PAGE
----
Wednesday, June 18, 2008

12 Tips to prevent Holiday Stress

When stress is at its peak, it's hard to stop and regroup. Try to prevent stress in the first place, especially if you know the holidays have taken an emotional toll in previous years.

1. Acknowledge your feelings
If a loved one has recently died or you aren't able to be with your loved ones, realize that it's normal to feel sadness or grief. It's OK now and then to take time just to cry or express your feelings. You can't force yourself to be happy just because it's the holiday season.

2. Seek support
If you feel isolated or down, seek out family members and friends, or community, religious or social services. They can offer support and companionship. Consider volunteering at a community or religious function. Getting involved and helping others can lift your spirits and broaden your friendships. Also, enlist support for organizing holiday gatherings, as well as meal preparation and cleanup. You don't have to go it alone. Don't be a martyr.

3. Be realistic
As families change and grow, traditions and rituals often change as well. Hold on to those you can and want to. But accept that you may have to let go of others. For example, if your adult children and grandchildren can't all gather at your house as usual, find new ways to celebrate together from afar, such as sharing pictures, e-mails or videotapes.

4. Set differences aside
Try to accept family members and friends as they are, even if they don't live up to all your expectations. Practice forgiveness. Set aside grievances until a more appropriate time for discussion. With stress and activity levels high, the holidays might not be conducive to making quality time for relationships. And be understanding if others get upset or distressed when something goes awry. Chances are they're feeling the effects of holiday stress and depression, too.

5. Stick to a budget
Before you go shopping, decide how much money you can afford to spend on gifts and other items. Then be sure to stick to your budget. If you don't, you could feel anxious and tense for months afterward as you struggle to pay the bills. Don't try to buy happiness with an avalanche of gifts. Donate to a charity in someone's name, give homemade gifts or start a family gift exchange.

6. Plan ahead
Set aside specific days for shopping, baking, visiting friends and other activities. Plan your menus and then make one big food-shopping trip. That'll help prevent a last-minute scramble to buy forgotten ingredients — and you'll have time to make another pie, if the first one's a flop. Expect travel delays, especially if you're flying.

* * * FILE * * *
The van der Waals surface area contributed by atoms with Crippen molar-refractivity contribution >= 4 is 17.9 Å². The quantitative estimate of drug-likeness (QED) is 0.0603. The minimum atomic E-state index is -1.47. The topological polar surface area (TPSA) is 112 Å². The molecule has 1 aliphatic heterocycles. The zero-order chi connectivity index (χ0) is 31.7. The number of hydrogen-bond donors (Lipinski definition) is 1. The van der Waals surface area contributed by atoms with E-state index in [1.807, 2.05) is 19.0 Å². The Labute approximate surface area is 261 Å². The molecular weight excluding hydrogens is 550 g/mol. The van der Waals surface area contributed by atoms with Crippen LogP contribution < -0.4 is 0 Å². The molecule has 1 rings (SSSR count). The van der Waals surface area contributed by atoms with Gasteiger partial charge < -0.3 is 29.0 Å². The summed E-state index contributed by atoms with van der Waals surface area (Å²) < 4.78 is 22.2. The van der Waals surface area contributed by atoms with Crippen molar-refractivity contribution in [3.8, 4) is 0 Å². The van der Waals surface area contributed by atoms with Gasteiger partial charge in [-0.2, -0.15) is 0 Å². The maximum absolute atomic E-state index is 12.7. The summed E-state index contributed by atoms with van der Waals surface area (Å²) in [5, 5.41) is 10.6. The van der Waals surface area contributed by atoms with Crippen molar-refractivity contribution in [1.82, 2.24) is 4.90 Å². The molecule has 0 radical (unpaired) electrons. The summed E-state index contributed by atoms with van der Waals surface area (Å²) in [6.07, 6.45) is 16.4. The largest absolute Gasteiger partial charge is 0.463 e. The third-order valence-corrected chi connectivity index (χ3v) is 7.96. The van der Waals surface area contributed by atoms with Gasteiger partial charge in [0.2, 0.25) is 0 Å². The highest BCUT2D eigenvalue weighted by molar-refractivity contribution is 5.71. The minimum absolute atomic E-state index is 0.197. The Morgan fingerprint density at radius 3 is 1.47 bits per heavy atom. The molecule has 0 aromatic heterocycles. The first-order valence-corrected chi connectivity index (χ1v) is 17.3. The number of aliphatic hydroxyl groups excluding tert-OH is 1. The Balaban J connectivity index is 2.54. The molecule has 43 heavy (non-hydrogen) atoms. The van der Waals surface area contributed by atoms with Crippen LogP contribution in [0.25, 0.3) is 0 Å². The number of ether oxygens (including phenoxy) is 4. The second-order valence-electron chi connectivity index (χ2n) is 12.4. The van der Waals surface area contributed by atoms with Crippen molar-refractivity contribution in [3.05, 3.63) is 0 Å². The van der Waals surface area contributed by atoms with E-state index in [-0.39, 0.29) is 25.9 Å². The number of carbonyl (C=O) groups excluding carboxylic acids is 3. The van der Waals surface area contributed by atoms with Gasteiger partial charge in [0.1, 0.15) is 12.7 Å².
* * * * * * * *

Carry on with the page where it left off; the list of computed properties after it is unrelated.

7. Learn to say NO
Believe it or not, people will understand if you can't do certain projects or activities. If you say "yes" only to what you really want to do, you'll avoid feeling resentful, bitter and overwhelmed. If it's really not possible to say "no" when your boss asks you to work overtime, try to remove something else from your agenda to make up for the lost time.

8. Don't abandon healthy habits
Don't let the holidays become a dietary free-for-all. Some indulgence is OK, but overindulgence only adds to your stress and guilt. Have a healthy snack before holiday parties so that you don't go overboard on sweets, cheese or drinks. Continue to get plenty of sleep and schedule time for physical activity.

9. Take a breather
Make some time for yourself. Spending just 15 minutes alone, without distractions, may refresh you enough to handle everything you need to do. Steal away to a quiet place, even if it's to the bathroom for a few moments of solitude. Take a walk at night and stargaze. Listen to soothing music. Find something that reduces stress by clearing your mind, slowing your breathing and restoring inner calm.

10. Rethink resolutions
Resolutions can set you up for failure if they're unrealistic. Don't resolve to change your whole life to make up for past excess. Instead, try to return to basic, healthy lifestyle routines. Set smaller, more specific goals with a reasonable time frame. Choose only those resolutions that help you feel valuable and that provide more than only fleeting moments of happiness.

11. Forget about perfection
Holiday TV specials are filled with happy endings. But in real life, people don't usually resolve problems within an hour or two. Something always comes up. You may get stuck late at the office and miss your daughter's school play, your sister may dredge up an old argument, your partner may burn the cookies, and your mother may criticize how you're raising the kids. All in the same day. Accept imperfections in yourself and in others.

12. Seek professional help if you need it
Despite your best efforts, you may find yourself feeling persistently sad or anxious, plagued by physical complaints, unable to sleep, irritable and hopeless, and unable to face routine chores. If these feelings last for several weeks, talk to your doctor or a mental health professional. You may have depression.

Thursday, June 12, 2008

Alcoholism and depression

Alcohol abuse and depression can be a deadly mix.